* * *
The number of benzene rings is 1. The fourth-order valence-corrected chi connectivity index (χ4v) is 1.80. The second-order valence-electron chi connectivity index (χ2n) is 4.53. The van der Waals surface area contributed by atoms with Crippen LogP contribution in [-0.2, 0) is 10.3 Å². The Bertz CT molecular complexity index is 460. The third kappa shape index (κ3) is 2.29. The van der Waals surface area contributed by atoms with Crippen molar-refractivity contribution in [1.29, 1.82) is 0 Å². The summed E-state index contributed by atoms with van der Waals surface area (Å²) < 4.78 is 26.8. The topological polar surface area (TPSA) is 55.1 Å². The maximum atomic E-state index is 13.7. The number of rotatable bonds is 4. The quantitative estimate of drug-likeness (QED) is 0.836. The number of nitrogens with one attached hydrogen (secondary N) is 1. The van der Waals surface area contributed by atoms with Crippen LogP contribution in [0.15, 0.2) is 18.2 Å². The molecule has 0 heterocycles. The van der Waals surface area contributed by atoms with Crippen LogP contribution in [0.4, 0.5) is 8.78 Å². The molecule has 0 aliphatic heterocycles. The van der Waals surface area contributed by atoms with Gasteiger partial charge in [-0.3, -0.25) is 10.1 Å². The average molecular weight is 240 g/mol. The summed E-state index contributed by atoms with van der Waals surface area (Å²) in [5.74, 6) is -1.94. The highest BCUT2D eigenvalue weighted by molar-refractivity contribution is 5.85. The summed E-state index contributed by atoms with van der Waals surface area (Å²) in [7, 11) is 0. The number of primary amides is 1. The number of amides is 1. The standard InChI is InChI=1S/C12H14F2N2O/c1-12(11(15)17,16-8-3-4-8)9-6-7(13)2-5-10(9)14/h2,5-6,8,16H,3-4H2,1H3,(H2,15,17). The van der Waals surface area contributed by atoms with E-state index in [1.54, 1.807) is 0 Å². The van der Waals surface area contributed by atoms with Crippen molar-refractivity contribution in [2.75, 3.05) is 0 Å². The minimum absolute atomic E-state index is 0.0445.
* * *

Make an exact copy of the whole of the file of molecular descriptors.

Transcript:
The number of benzene rings is 1. The fourth-order valence-corrected chi connectivity index (χ4v) is 1.80. The second-order valence-electron chi connectivity index (χ2n) is 4.53. The van der Waals surface area contributed by atoms with Crippen LogP contribution in [-0.2, 0) is 10.3 Å². The Bertz CT molecular complexity index is 460. The third kappa shape index (κ3) is 2.29. The van der Waals surface area contributed by atoms with Crippen molar-refractivity contribution in [1.29, 1.82) is 0 Å². The summed E-state index contributed by atoms with van der Waals surface area (Å²) < 4.78 is 26.8. The topological polar surface area (TPSA) is 55.1 Å². The maximum atomic E-state index is 13.7. The number of rotatable bonds is 4. The quantitative estimate of drug-likeness (QED) is 0.836. The number of nitrogens with one attached hydrogen (secondary N) is 1. The van der Waals surface area contributed by atoms with Crippen LogP contribution in [0.15, 0.2) is 18.2 Å². The molecule has 0 heterocycles. The van der Waals surface area contributed by atoms with Crippen LogP contribution in [0.4, 0.5) is 8.78 Å². The molecule has 0 aliphatic heterocycles. The van der Waals surface area contributed by atoms with Gasteiger partial charge in [-0.3, -0.25) is 10.1 Å². The average molecular weight is 240 g/mol. The summed E-state index contributed by atoms with van der Waals surface area (Å²) in [5.74, 6) is -1.94. The highest BCUT2D eigenvalue weighted by molar-refractivity contribution is 5.85. The summed E-state index contributed by atoms with van der Waals surface area (Å²) in [7, 11) is 0. The number of primary amides is 1. The number of amides is 1. The standard InChI is InChI=1S/C12H14F2N2O/c1-12(11(15)17,16-8-3-4-8)9-6-7(13)2-5-10(9)14/h2,5-6,8,16H,3-4H2,1H3,(H2,15,17). The van der Waals surface area contributed by atoms with E-state index in [1.54, 1.807) is 0 Å². The van der Waals surface area contributed by atoms with Crippen molar-refractivity contribution in [2.75, 3.05) is 0 Å². The minimum absolute atomic E-state index is 0.0445.